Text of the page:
On February 9th, 1983, Dennis Nilsen was arrested in connection with the uncovering of human remains in a manhole outside his home in Cranley Gardens, Muswell Hilll. Within the next few days Nilsen confessed to a total of fifteen murders which he committed over a period of four years. Only two of his victims had ever been reported as missing, and certainly not one had occasioned a murder hunt. Never had any of Nilsen's colleagues at the Job Centre of the Manpower Services Commission in Kentish Town or his co-tenants had any cause for suspicion about his behaviour. It is vital that we try to comprehend such catastrophes rather than turn in horror from them, if we are to discover how to avert their repetition. We must examine the sort of society it is in which fifteen men can disappear practically unnoticed. We must attempt to fathom the conditions which transform an apparently mild-mannered man into a brutal killer. Brian Masters is in a unique position to address these questions. Sanctioned by the Home Office, he has had free access not only to Nilsen's extensive personal journals, but also to Nilsen himself. It is extremely rare for a murderer to talk about himself as frankly and exhaustively as Nilsen has: his prison archive is an unprecedented document in the history of criminal homicide. Masters has made discriminating use of this unusual cooperation and articulacy, corroborating the murderer's memory and retrospection by researches in to outside sources, to produce a document as illuminating as it is chilling. The forlorn life of Nilsen - his all but loveless childhood, his gradual and fatal obsession with the sexuality of death, the increasing isolation of his adulthood, the heavy drinking this resulted in, the horrific squalor of his existence at the time of his arrest - is compellingly drawn and scrupulously examined. As desperate and dismal the inner world of Nilsen was the world from which he drew his victims - the unseen London of casual sexual encounters, of down-and-outs and drifters with no one to miss them. Killing for Company is the story of how these two worlds came into collision. As such, it must stand as one of the most remarkable and accurate accounts ever written of the singular relationship between a mass murderer and a society.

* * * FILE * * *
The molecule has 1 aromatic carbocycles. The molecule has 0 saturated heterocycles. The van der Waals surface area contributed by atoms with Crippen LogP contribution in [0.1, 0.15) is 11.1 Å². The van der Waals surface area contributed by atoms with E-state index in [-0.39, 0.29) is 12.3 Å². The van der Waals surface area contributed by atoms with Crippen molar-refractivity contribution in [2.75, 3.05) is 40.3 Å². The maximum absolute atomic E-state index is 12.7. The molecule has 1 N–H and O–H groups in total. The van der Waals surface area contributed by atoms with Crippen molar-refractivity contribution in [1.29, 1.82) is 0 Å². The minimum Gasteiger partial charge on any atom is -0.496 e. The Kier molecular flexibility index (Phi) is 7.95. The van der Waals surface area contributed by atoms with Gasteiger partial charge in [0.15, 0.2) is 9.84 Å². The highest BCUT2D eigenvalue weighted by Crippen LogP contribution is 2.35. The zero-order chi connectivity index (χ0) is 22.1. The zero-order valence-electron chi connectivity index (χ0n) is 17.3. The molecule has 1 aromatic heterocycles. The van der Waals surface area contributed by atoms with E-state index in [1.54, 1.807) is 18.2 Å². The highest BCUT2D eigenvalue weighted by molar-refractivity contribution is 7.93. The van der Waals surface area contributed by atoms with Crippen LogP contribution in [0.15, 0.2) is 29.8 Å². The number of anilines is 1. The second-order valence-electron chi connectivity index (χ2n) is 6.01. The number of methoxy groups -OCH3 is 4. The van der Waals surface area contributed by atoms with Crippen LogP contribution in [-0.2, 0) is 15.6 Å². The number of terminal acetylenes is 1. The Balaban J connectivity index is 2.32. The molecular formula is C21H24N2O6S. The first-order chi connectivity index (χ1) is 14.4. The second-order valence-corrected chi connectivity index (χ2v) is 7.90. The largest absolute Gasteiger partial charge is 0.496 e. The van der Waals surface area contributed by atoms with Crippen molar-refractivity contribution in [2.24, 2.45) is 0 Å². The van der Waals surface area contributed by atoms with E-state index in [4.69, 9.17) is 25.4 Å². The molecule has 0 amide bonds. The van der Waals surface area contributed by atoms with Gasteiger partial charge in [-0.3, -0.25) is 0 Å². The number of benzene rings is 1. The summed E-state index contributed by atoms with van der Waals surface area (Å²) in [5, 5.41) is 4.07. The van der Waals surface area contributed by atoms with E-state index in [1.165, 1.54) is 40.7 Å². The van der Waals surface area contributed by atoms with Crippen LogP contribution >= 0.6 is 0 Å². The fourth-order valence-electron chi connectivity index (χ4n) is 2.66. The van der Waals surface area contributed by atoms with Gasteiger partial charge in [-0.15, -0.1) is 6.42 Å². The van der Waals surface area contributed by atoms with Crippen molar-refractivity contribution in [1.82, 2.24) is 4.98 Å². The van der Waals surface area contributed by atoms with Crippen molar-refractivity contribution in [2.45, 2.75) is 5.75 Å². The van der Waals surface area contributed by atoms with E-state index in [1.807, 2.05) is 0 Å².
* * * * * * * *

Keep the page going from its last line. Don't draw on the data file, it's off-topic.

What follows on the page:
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In 1983, Dennis Nilsen, a London civil servant, confessed to the murders of 15 young men over a four-year period. A homosexual and a loner, he usually met his victims in bars, invited them to his flat, and strangled them there. Masters, who has not previously written about crime, has produced an objective, in-depth portrait of this serial killer. A number of recent books have attempted to plumb the murderer's mind; it is a highly speculative undertaking, but in this case, the author's extensive research combined with Nilsen's full cooperation results in a perceptive study. Although the bare facts of the crimes are quite unpleasant, Master's tone is restrained. Recommended for crime and abnormal psychology collections. Gregor A. Preston, Univ. of California Lib., Davis
Copyright 1986 Reed Business Information, Inc.
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Descripción Jonathan Cape Ltd, 1985. Hardcover. Estado de conservación: New. Nº de ref. de la librería DADAX0224021842